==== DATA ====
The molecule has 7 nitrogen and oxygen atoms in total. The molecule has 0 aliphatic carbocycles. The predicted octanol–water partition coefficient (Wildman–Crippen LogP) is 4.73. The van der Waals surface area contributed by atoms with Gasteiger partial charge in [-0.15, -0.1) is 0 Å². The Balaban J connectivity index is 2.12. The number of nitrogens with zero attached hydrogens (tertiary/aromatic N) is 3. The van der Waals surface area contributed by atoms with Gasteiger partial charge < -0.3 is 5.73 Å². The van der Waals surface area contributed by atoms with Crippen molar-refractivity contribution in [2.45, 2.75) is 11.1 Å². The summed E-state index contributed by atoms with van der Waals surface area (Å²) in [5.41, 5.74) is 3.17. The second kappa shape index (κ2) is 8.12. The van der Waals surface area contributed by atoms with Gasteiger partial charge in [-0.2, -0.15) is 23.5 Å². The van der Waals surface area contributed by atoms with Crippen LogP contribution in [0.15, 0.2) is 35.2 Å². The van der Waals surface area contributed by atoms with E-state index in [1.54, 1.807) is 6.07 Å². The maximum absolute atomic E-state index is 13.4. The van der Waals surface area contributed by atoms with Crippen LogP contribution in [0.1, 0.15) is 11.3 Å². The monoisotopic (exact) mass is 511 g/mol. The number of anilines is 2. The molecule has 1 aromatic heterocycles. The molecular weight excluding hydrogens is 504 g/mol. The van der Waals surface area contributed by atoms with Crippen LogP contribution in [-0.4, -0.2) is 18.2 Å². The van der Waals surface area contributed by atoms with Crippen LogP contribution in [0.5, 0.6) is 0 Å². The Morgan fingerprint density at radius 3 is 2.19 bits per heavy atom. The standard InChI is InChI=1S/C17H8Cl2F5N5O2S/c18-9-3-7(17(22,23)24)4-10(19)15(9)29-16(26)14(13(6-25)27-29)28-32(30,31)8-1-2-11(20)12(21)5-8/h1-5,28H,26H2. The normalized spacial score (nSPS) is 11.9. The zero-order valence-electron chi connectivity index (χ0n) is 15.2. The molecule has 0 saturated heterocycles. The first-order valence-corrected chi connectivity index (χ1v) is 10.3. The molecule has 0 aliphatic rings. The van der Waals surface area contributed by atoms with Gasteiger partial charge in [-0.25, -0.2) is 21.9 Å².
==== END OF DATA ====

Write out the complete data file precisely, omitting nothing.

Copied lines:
The molecule has 7 nitrogen and oxygen atoms in total. The molecule has 0 aliphatic carbocycles. The predicted octanol–water partition coefficient (Wildman–Crippen LogP) is 4.73. The van der Waals surface area contributed by atoms with Gasteiger partial charge in [-0.15, -0.1) is 0 Å². The Balaban J connectivity index is 2.12. The number of nitrogens with zero attached hydrogens (tertiary/aromatic N) is 3. The van der Waals surface area contributed by atoms with Gasteiger partial charge < -0.3 is 5.73 Å². The van der Waals surface area contributed by atoms with Crippen molar-refractivity contribution in [2.45, 2.75) is 11.1 Å². The summed E-state index contributed by atoms with van der Waals surface area (Å²) in [5.41, 5.74) is 3.17. The second kappa shape index (κ2) is 8.12. The van der Waals surface area contributed by atoms with Gasteiger partial charge in [-0.2, -0.15) is 23.5 Å². The van der Waals surface area contributed by atoms with Crippen LogP contribution in [0.15, 0.2) is 35.2 Å². The van der Waals surface area contributed by atoms with E-state index in [1.54, 1.807) is 6.07 Å². The maximum absolute atomic E-state index is 13.4. The van der Waals surface area contributed by atoms with Crippen LogP contribution in [0.1, 0.15) is 11.3 Å². The monoisotopic (exact) mass is 511 g/mol. The number of anilines is 2. The molecule has 1 aromatic heterocycles. The molecular weight excluding hydrogens is 504 g/mol. The van der Waals surface area contributed by atoms with Crippen LogP contribution in [-0.4, -0.2) is 18.2 Å². The van der Waals surface area contributed by atoms with Crippen LogP contribution in [0.5, 0.6) is 0 Å². The Morgan fingerprint density at radius 3 is 2.19 bits per heavy atom. The standard InChI is InChI=1S/C17H8Cl2F5N5O2S/c18-9-3-7(17(22,23)24)4-10(19)15(9)29-16(26)14(13(6-25)27-29)28-32(30,31)8-1-2-11(20)12(21)5-8/h1-5,28H,26H2. The normalized spacial score (nSPS) is 11.9. The zero-order valence-electron chi connectivity index (χ0n) is 15.2. The molecule has 0 saturated heterocycles. The first-order valence-corrected chi connectivity index (χ1v) is 10.3. The molecule has 0 aliphatic rings. The van der Waals surface area contributed by atoms with Gasteiger partial charge in [-0.25, -0.2) is 21.9 Å².